Picture this. Your child is bilingual and they’re delayed in their language development. It is a common and natural thought that by reducing the number of languages the child is learning will make it easier for them to speak.
This is actually not true! Children are usually able to learn two or more languages as efficiently as they learn one. It’s much easier to learn multiple languages simultaneously, when children are still young and their brains are still developing.
If you want your child to be able to communicate with you, grandparents and other family outside of NZ, then need to learn both languages. If they’re not learning this language at home, they likely won’t learn it anywhere else. There’s a risk that your home language will be lost!! It is also important as, if English is not your strongest language, then it will also not be the strongest language model for your child.
A child with a language delay/disorder, will have the same struggles across both languages. It is not caused by learning both. A language delay has no link to the child being confused by learning more than one language. Children with language delay/disorder can learn to communicate in two languages.
What are the milestones for children learning multiple languages?
- First words start to emerge.
- Your child should be using around 20-50 words across both languages. During this time, children are growing their vocabularies quickly, adding new words each day.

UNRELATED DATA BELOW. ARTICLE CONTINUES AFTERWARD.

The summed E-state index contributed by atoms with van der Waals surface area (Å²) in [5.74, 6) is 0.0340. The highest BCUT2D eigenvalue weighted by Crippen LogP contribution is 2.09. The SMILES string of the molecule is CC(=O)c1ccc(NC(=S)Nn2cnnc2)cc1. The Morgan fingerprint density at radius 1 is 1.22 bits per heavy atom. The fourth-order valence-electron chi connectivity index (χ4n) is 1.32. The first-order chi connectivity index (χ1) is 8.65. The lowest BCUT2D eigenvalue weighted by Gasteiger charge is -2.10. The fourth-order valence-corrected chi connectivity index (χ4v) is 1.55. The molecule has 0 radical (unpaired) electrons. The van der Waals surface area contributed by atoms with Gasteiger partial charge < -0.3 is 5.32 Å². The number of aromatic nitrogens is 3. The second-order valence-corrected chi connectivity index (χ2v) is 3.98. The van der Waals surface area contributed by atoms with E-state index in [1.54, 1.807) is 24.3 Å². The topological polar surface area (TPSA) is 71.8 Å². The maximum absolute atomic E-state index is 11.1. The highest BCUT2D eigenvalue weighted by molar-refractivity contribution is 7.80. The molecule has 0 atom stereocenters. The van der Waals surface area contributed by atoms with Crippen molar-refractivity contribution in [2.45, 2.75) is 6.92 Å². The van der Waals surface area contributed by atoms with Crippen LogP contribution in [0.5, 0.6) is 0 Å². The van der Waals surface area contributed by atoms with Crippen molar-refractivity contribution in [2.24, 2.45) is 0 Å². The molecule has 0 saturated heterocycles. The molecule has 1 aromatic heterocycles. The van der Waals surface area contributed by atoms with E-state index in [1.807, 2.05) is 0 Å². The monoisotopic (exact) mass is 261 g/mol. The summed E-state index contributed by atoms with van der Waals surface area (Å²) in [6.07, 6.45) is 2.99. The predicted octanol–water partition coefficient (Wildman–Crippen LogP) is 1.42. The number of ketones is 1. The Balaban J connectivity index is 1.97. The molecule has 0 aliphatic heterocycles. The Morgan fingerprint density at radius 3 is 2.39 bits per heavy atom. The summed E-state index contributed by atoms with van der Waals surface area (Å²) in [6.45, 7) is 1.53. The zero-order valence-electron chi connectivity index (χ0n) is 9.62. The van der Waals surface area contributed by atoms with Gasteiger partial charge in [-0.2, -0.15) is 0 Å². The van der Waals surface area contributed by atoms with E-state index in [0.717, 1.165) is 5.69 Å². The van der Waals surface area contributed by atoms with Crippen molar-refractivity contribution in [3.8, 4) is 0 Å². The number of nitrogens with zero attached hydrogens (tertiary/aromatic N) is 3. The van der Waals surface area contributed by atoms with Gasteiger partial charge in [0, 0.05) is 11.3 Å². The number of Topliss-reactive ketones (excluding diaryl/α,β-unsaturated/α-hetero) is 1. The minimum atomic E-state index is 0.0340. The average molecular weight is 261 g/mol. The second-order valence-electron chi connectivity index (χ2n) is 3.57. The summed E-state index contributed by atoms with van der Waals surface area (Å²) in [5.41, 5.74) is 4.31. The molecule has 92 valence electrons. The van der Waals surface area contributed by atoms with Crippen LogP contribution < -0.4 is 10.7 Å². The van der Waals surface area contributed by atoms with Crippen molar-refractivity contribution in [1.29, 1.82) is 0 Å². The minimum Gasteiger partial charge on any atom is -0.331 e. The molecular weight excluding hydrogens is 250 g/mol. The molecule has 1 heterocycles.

- They should have a vocabulary of around 200-300 words across both languages and be beginning to put 2 words together, eg: “Mummy come”, “more milk”.
- Language is exploding. Your bilingual child should have a vocabulary of around 1000 words across both languages, having a word (in either language) for almost everything. They should be beginning to use 3+ word phrases.
- Your 4-5 year old, will construct long, complex sentences and tell simple stories.
- Bilingual children may mix grammar rules for both languages. They may use words from both languages within the same sentence. This is part of bilingual language development, and will reduce as their vocabularies grow and they’re able to express themselves fully in one.
Tips for supporting bilingual language learning:
- Speak to your child in the language you’re most comfortable in.
- Share information with your child’s preschool/school. Provide a list of keywords so teachers are aware of what your child might be communicating when they say certain words.
- Always encourage your child in their use of language, whichever language they are using.
- Remember that switching between different languages is common, even into adulthood.
- Rather than correcting what your child has said, repeat the sentence using the correct word(s)/grammar to ensure that your child isn’t discouraged from using either language.
- Language delay/disorder usually doesn’t occur only in one language, so if you have concerns, contact a Speech Language Therapist for assessment 🙂